In The Valley I Will Lift My Eyes To Those Of You Who CHOSE To See Us There

Over 700,000 DACA recipients across the country are anxiously awaiting the decision from the Supreme Court upholding -or not- the Trump Administration decision to terminate the program. Today, we are featuring a blog post by a DACAmented colleague in an effort to center on the voices of those directly affected by this decision.

(Reposted with permission from Jennifer Zenteno’s blog. You can read the original post here)

Four years ago I wrote my first piece on immigration. It was also the first time I came out as undocumented. I can relive the experience from the words I wrote and reading back, I still feel the fear – the anxiousness of what I was about to reveal.

Since 2016 a lot has changed. I’ve walked this journey with a lot of the Dreamers and Doers that sacrificed their own safety so that I could live boldly and stand in front of everything that ever frightened me and say, “Fuck Fear,” as one of them taught me. I’ve learned about how beautiful migration is and how monarch butterflies do it all the time in the summer, autumn, and the winter between two nations.

Time has also taught me that flowers and I are not too different. We all come from something, we all have roots. Much like roots, we can nurture or neglect them and depending on what we choose we can either grow or perish. I also learned that I am not the original dreamer. I never was. But my lineage is made up of dreamers that turned into doers and that I have the privilege of doingbecause they did.

What the past has reaffirmed was that in 2017, we faced a challenge turned into an opportunity. And the decision we made was to continue choosing to thrive harder – serve harder – love harder.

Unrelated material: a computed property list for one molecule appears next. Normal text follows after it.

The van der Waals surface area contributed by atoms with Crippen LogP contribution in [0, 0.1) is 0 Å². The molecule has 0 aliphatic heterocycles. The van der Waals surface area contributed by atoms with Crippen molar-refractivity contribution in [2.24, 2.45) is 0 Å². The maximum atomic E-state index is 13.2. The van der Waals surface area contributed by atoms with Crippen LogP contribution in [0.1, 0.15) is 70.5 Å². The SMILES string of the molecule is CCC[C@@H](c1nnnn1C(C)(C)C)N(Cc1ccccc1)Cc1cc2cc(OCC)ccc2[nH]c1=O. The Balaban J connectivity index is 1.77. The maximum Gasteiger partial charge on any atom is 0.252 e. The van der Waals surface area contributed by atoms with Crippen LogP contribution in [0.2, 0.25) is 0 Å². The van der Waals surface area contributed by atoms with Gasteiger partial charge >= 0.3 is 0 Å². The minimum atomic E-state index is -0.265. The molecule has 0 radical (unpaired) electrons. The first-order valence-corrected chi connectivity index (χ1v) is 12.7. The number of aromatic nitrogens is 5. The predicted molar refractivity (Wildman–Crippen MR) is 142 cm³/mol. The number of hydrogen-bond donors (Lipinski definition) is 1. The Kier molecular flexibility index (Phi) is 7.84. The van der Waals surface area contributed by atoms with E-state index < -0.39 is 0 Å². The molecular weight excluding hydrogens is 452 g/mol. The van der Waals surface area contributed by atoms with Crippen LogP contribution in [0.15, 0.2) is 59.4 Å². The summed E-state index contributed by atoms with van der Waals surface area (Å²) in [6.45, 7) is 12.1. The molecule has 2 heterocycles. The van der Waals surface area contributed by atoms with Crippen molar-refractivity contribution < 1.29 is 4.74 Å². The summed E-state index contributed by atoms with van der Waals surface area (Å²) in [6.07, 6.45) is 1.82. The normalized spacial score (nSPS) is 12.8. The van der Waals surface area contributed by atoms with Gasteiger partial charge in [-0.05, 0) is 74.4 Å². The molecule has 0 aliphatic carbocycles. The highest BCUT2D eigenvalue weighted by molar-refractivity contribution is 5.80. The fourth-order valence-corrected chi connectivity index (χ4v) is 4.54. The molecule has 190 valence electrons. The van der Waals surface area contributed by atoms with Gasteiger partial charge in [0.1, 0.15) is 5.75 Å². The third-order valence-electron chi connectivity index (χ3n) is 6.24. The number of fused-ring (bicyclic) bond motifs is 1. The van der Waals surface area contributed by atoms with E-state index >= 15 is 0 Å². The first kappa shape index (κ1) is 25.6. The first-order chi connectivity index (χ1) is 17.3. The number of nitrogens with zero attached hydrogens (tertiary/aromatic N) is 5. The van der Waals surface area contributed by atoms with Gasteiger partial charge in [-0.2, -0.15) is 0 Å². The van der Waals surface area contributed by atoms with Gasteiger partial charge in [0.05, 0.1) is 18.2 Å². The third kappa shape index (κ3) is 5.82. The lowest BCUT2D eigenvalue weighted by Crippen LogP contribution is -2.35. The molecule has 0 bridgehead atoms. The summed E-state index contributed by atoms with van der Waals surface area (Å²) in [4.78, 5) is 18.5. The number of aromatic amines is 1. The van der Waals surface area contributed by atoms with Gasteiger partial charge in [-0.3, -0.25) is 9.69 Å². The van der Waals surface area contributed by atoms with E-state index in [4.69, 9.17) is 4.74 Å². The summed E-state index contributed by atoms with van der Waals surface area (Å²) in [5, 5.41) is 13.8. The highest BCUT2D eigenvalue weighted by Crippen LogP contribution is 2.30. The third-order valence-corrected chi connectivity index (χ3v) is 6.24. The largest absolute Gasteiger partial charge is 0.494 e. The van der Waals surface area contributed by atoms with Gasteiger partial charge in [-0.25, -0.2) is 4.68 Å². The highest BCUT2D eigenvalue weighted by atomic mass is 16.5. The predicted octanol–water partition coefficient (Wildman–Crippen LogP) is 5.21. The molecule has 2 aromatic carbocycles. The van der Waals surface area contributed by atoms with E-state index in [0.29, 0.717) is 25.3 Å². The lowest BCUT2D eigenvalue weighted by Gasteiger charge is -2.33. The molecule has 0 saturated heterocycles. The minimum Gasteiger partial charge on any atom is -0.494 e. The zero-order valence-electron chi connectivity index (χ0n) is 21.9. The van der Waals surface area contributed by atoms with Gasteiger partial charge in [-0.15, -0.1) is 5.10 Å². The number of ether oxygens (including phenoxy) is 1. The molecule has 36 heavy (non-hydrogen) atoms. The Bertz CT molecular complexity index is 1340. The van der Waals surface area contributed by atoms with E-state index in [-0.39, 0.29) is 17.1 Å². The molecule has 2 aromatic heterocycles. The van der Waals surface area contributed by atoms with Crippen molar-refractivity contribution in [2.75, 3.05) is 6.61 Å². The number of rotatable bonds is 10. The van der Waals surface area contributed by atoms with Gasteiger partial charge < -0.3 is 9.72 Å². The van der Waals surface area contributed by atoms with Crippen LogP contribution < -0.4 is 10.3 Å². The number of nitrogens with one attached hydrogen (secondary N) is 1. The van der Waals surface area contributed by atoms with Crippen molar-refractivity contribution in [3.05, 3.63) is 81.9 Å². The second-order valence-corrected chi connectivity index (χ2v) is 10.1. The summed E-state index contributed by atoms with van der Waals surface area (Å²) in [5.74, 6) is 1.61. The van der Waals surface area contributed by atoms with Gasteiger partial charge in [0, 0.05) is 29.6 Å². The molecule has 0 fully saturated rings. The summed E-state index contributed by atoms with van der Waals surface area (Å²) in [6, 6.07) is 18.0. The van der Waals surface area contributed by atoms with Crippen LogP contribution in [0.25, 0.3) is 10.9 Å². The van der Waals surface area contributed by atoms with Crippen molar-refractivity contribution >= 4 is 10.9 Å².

And that brings me to now.

There is a song I love called Hills and Valleys. The song starts off painting this picture of someone who has walked among the shadows. Through this person’s journey they’ve felt the pain of heartbreak and have held the blessings. When I think about that song I think about how we’re still in the valley. We haven’t gotten out yet. Maybe we never will. I don’t know. Four years ago only marks the moment I decided that it was time to come out of the shadows but this journey started long before that. It’s been nearly twenty years since we saw the blueprint of our first lifeboat. We’ve seen many versions of it since then. Twenty years later it’s still a blueprint and I keep wondering if we’re ever going to build.

There is this part to the song that says,

In the valley I will lift my eyes to the one who sees me there.

When I think of that, I see all of the dreamers, the activists and doers who every day choose to TRULY see us. I used to disregard “the work” because I didn’t want to sacrifice myself for it because I knew I could put it off to someone else who would do the sacrificing for me and either way it’s not like anyone saw me so how can you hold accountable what you don’t know exists. But you all saw me. You saw US.

I’ve lived some of my greatest dreams in the last two years and even some that I didn’t imagine. I’ve learned that even in the valley there are some wildly beautiful moments like the creation of new life. In that new life I see myself, I see you, I see my parents, I see my beautiful grandmother reflected back. I see joy, hope, and a million new possibilities.

I don’t know what decision the Supreme Court will make on DACA but I do know that every moment in life is marked with an opportunity. For today’s opportunity and in this moment I choose to mark my eternal gratitude. When I look back at this years from now I want to sit, read and remember those who sacrificed, those that let us be at the forefront of making decisions on how we wanted to create, build, and move for ourselves instead of choosing for us, and to remember how grateful I was today that you chose to fight another day with me.

In the valley I will lift my eyes to those of you who CHOSE to see us there.

As one of my favorite authors would say…

Tying you closer than most,

Jennifer

Published by

Gilda (Gigi) Pedraza

Executive Director and Founder Latino Community Fund (LCF Georgia) Social Entrepreneur, Community Advocate, Latina, Mom, Wife. Lover of Life.

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